Jack Brokensha

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Brokensha was born in Nailsworth, Adelaide, Australia. He initially studied percussion under his father, and played xylophone in vaudeville shows and on radio. He played with the Australian Symphony Orchestra during 1942-44, and played in a band in the Air Force in 1944-46. Forming his own group, he played in Melbourne in 1947-48, Sydney in 1949-50, Brisbane later in 1950, and Adelaide in 1951. In 1953 he moved to Windsor, Ontario, Canada with pianist Bryce Rohde; they formed the Australian Jazz Quartet the following year with Errol Buddle and Dick Healey. This ensemble (sometimes recording as a quintet or sextet) toured together until 1958 after a tour of Australia.

Brokensha then moved to Detroit, Michigan, USA, where he was hired by Berry Gordy of Motown Records as a percussionist, becoming one of the few white members of Motown's Hitsville U.S.A. recording studio's house band, The Funk Brothers. He was given the nickname "White Jack", to distinguish him from Jack Ashford, an African American percussionist nicknamed "Black Jack". Following further tours Down Under with Sammy Davis, Jr. and Stan Freberg, Brokensha founded his own music production company. He did a session with Art Mardigan in 1963, and after this became more active in disc jockeying and writing music for television. He recorded as a leader again in 1980 and continued to lead his own group well into the 1990s. The Australian Jazz Quartet also reunited for tours and recording in 1994.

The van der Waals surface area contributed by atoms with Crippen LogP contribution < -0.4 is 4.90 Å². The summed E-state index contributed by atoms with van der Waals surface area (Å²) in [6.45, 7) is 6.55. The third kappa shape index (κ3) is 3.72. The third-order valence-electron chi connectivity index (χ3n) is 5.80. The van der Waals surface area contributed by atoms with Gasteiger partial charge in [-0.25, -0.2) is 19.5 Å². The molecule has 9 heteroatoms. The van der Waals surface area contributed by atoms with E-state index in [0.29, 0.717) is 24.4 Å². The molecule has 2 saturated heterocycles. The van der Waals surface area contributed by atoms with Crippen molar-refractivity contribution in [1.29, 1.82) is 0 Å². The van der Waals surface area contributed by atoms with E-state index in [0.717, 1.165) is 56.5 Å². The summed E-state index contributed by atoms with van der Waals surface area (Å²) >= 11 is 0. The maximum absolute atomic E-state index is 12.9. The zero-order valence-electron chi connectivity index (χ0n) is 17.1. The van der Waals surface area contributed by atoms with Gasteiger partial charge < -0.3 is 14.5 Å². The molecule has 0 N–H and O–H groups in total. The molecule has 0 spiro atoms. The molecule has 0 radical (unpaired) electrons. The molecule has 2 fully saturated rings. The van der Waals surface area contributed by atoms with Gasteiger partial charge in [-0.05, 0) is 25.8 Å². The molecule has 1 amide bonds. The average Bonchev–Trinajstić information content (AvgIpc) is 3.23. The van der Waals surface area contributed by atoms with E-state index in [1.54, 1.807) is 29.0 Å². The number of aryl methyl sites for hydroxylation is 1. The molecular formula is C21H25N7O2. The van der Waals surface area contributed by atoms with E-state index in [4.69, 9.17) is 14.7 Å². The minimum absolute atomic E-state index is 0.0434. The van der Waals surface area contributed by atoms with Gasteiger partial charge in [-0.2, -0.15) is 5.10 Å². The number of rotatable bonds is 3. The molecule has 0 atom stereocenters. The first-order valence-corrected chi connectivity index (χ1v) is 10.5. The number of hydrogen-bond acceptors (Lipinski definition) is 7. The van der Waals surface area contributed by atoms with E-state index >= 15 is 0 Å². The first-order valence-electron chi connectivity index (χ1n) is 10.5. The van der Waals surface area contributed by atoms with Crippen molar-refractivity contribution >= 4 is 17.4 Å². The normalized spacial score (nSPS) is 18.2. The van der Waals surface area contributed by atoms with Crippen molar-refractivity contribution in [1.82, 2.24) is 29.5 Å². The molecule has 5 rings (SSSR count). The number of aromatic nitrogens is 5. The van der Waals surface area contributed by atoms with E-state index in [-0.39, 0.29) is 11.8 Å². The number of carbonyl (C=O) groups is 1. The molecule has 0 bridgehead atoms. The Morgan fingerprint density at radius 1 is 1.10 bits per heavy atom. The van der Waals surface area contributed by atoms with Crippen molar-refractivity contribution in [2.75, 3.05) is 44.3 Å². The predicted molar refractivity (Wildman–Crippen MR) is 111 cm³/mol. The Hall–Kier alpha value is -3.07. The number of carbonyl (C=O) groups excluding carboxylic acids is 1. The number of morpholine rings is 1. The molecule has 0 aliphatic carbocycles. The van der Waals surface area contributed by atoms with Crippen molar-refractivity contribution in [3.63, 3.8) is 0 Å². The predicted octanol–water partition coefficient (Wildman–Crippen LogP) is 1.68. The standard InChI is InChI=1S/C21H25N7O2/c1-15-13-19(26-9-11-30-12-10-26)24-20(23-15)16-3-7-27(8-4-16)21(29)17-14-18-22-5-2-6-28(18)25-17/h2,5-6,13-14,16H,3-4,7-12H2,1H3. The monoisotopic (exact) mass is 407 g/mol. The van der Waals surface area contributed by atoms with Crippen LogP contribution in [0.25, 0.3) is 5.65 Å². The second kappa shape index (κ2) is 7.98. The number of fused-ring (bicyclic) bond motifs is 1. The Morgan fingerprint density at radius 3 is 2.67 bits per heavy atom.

Jack died in Sarasota, Florida, of complications from congestive heart failure at the age of 84.